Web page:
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The New Teacher Advisor

Working With Difficult People

alt text hereThis particular topic is not easy to address because of the variety of problems and people found within a school community. You might be a student teacher working with a cooperating teacher who isn't very cooperative. You might be a new teacher working with a student and/or parent who seems to delight in causing you trouble. Perhaps you're having difficulties working with a particular colleague or your administrator. A myriad of situations that will cause you difficulty can arise within the workplace. I cant provide specific answers for each and every one. Instead, below are a few thoughts on ways to help you get through those times with your dignity intact.

Clarify the Problem

First, have you identified the actual problem? So often, our problems become intensified in our minds when we continually revisit them. What is your problem with that person? Clearly list out each of the issues you're facing on a sheet of paper. Don't try to list it in your head. Writing out the problem(s) will help clarify the situation. Is it a personality conflict or are the attitudes and actions of a particular person causing you hardship? What hardships are you facing because of those actions and/or attitudes?

With personality conflicts, it can be that the person in question is not purposefully trying to give you a hard time. When we come in contact with someone who immediately puts our teeth on edge for no apparent reason, everything they do, innocent or otherwise, can be an irritant. If that's the case, you need to take some time to reflect on your own attitude toward that person. Is there really an issue or are you just perceiving an issue because of how you instinctively feel toward the person? Take some time to think about what you can do to avoid the issue.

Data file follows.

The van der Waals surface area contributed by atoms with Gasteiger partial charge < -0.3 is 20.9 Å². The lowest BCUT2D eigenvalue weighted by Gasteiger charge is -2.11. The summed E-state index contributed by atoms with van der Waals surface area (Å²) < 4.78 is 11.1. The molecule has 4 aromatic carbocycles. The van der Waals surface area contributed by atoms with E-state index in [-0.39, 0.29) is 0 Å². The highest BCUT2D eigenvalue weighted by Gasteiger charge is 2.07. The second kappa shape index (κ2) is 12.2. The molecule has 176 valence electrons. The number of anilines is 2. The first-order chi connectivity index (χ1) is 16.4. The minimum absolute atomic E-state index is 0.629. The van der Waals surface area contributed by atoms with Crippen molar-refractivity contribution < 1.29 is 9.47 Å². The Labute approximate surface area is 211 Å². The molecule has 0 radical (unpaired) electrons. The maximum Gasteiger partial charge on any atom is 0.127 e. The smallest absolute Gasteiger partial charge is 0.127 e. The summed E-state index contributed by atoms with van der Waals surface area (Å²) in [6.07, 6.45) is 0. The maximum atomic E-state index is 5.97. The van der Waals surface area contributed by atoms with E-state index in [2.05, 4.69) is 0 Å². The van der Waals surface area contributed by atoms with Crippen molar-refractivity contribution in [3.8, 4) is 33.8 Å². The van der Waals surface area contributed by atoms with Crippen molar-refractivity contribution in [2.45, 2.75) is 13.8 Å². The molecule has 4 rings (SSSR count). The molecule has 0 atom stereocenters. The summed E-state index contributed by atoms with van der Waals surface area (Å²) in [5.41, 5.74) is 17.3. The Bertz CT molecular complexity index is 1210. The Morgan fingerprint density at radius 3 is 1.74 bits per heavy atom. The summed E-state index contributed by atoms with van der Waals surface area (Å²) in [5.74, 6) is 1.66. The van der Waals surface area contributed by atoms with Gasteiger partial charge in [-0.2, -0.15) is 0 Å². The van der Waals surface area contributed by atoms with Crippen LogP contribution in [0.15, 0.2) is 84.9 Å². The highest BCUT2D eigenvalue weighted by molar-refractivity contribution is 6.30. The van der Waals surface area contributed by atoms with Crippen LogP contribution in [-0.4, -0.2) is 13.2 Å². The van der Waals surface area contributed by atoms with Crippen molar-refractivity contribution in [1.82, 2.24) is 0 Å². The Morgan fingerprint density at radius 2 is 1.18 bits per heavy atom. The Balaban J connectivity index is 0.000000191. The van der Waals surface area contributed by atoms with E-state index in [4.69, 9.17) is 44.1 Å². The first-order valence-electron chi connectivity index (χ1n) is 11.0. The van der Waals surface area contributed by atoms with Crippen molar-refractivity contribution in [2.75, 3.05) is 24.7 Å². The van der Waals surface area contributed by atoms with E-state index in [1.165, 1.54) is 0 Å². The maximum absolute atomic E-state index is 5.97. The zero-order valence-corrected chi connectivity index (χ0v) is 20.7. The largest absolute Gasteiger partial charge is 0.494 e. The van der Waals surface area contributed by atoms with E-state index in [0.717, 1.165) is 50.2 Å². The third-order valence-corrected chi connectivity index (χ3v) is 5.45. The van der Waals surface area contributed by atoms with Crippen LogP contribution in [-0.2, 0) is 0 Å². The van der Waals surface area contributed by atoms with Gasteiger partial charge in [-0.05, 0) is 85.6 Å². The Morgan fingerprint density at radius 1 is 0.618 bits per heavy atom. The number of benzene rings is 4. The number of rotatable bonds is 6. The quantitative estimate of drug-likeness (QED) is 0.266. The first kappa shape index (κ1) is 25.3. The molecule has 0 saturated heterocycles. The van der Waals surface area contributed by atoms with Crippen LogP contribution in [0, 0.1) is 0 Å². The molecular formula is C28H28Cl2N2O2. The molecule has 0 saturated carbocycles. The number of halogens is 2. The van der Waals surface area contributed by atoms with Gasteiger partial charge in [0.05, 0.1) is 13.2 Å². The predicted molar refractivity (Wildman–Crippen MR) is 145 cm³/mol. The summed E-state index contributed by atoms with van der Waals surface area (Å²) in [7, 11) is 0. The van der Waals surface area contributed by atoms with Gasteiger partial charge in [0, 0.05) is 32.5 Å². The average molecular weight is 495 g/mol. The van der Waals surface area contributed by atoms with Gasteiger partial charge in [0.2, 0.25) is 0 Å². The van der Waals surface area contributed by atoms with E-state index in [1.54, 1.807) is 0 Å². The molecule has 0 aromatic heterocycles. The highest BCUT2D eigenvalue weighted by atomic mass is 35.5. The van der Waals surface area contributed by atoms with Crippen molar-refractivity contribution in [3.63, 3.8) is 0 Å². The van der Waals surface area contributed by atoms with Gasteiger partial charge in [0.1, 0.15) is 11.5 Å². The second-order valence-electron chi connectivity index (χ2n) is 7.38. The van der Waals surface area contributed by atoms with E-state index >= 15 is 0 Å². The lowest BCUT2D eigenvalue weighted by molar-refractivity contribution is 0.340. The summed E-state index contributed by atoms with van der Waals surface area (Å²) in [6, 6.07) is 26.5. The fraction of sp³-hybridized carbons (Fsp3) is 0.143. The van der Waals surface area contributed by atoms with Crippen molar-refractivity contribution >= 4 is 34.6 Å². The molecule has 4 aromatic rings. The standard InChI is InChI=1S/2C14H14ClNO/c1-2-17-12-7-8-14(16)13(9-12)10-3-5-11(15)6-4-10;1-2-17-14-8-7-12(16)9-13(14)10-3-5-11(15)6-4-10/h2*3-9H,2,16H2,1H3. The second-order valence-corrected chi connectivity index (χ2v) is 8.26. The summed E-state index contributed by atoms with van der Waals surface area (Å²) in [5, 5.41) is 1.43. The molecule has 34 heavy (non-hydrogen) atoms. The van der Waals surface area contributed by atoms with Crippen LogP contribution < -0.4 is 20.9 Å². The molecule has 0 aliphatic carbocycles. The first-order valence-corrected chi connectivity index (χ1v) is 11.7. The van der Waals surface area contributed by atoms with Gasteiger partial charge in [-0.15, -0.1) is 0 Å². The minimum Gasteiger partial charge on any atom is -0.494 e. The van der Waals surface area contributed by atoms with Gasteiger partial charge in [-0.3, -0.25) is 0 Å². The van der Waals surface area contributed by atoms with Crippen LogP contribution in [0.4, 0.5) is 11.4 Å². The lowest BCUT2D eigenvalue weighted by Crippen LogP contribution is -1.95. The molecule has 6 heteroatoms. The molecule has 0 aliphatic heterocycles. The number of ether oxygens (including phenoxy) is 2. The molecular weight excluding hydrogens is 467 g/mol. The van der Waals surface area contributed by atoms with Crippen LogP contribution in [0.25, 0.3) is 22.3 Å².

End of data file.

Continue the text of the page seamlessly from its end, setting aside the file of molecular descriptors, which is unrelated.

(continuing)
If someone's actions and attitudes are causing you hardship within the workplace, you need to identify each one. Once you have the list, read through it, and determine whether each hardship/problem is something you can resolve or not. Is there anything you can do to work out the issue? Will the issue resolve itself in time? By identifying the problem, you can grasp it more clearly and might be better able to work toward a solution.

Examine Your Beliefs and Actions

Second, how is your attitude and behavior affecting the problem? Are you intensifying the issue through your reactions and counteractions? How is your attitude affecting the other person? You might be tempted to continue your actions to make a point, but how will that affect your relations with the person?

For example, is an administrator hassling you about arriving to work at 7:50 instead of 7:45? (Lets say classes begin at 8:10 and teachers must be at school no later than 8:00.), Are you arriving at 7:50 or later just to prove a point? What would happen to your relationship with that administrator if you tried to arrive at or before 7:45? Most likely, he or she would stop harassing you. Is five minutes worth a year-long hassle with the administrator?

Once you've identified the problem and how your attitude and actions are affecting it, you have a prime opportunity to look within yourself for the solution. What can you change in your attitude to help solve the issue? Would a more positive attitude toward the person eventually resolve the problem? Is there anything you can do that would decrease the pressure in the situation so that it can be resolved? A small problem can escalate into a huge issue simply because each person is doing his or her best to irritate the other.

Do Unto Others